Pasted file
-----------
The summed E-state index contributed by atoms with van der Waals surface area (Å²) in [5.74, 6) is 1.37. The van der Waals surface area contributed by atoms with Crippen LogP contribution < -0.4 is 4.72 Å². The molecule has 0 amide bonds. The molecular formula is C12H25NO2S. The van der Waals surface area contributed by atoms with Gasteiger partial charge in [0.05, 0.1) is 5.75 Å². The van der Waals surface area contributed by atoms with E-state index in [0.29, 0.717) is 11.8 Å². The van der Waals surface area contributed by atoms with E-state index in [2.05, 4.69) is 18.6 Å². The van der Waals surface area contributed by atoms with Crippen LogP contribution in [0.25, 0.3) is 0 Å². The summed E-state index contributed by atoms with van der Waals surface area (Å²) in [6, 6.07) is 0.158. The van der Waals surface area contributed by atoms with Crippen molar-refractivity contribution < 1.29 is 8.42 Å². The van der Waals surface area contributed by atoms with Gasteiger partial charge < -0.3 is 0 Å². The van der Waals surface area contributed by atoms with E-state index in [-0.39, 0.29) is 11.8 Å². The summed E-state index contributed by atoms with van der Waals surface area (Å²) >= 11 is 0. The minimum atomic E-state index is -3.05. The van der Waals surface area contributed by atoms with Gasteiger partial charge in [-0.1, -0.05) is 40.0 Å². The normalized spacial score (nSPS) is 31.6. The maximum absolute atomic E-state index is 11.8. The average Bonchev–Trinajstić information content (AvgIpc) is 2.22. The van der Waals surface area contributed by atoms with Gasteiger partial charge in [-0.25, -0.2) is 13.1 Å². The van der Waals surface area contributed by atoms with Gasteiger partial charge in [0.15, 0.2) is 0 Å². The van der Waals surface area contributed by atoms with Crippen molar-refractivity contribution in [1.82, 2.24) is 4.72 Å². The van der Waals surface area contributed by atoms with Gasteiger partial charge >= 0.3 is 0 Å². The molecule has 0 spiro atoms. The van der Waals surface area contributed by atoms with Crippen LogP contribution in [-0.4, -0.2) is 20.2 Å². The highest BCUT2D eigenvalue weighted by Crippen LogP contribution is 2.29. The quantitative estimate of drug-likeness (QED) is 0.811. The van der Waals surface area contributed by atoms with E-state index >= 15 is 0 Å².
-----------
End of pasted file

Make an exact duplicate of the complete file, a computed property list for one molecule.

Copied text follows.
The summed E-state index contributed by atoms with van der Waals surface area (Å²) in [5.74, 6) is 1.37. The van der Waals surface area contributed by atoms with Crippen LogP contribution < -0.4 is 4.72 Å². The molecule has 0 amide bonds. The molecular formula is C12H25NO2S. The van der Waals surface area contributed by atoms with Gasteiger partial charge in [0.05, 0.1) is 5.75 Å². The van der Waals surface area contributed by atoms with E-state index in [0.29, 0.717) is 11.8 Å². The van der Waals surface area contributed by atoms with E-state index in [2.05, 4.69) is 18.6 Å². The van der Waals surface area contributed by atoms with Crippen LogP contribution in [0.25, 0.3) is 0 Å². The summed E-state index contributed by atoms with van der Waals surface area (Å²) in [6, 6.07) is 0.158. The van der Waals surface area contributed by atoms with Crippen molar-refractivity contribution < 1.29 is 8.42 Å². The van der Waals surface area contributed by atoms with Gasteiger partial charge < -0.3 is 0 Å². The van der Waals surface area contributed by atoms with E-state index in [-0.39, 0.29) is 11.8 Å². The summed E-state index contributed by atoms with van der Waals surface area (Å²) >= 11 is 0. The minimum atomic E-state index is -3.05. The van der Waals surface area contributed by atoms with Gasteiger partial charge in [-0.1, -0.05) is 40.0 Å². The normalized spacial score (nSPS) is 31.6. The maximum absolute atomic E-state index is 11.8. The average Bonchev–Trinajstić information content (AvgIpc) is 2.22. The van der Waals surface area contributed by atoms with Gasteiger partial charge in [-0.25, -0.2) is 13.1 Å². The van der Waals surface area contributed by atoms with Gasteiger partial charge in [0.15, 0.2) is 0 Å². The van der Waals surface area contributed by atoms with Crippen molar-refractivity contribution in [1.82, 2.24) is 4.72 Å². The van der Waals surface area contributed by atoms with Gasteiger partial charge >= 0.3 is 0 Å². The molecule has 0 spiro atoms. The van der Waals surface area contributed by atoms with Crippen LogP contribution in [-0.4, -0.2) is 20.2 Å². The highest BCUT2D eigenvalue weighted by Crippen LogP contribution is 2.29. The quantitative estimate of drug-likeness (QED) is 0.811. The van der Waals surface area contributed by atoms with E-state index >= 15 is 0 Å².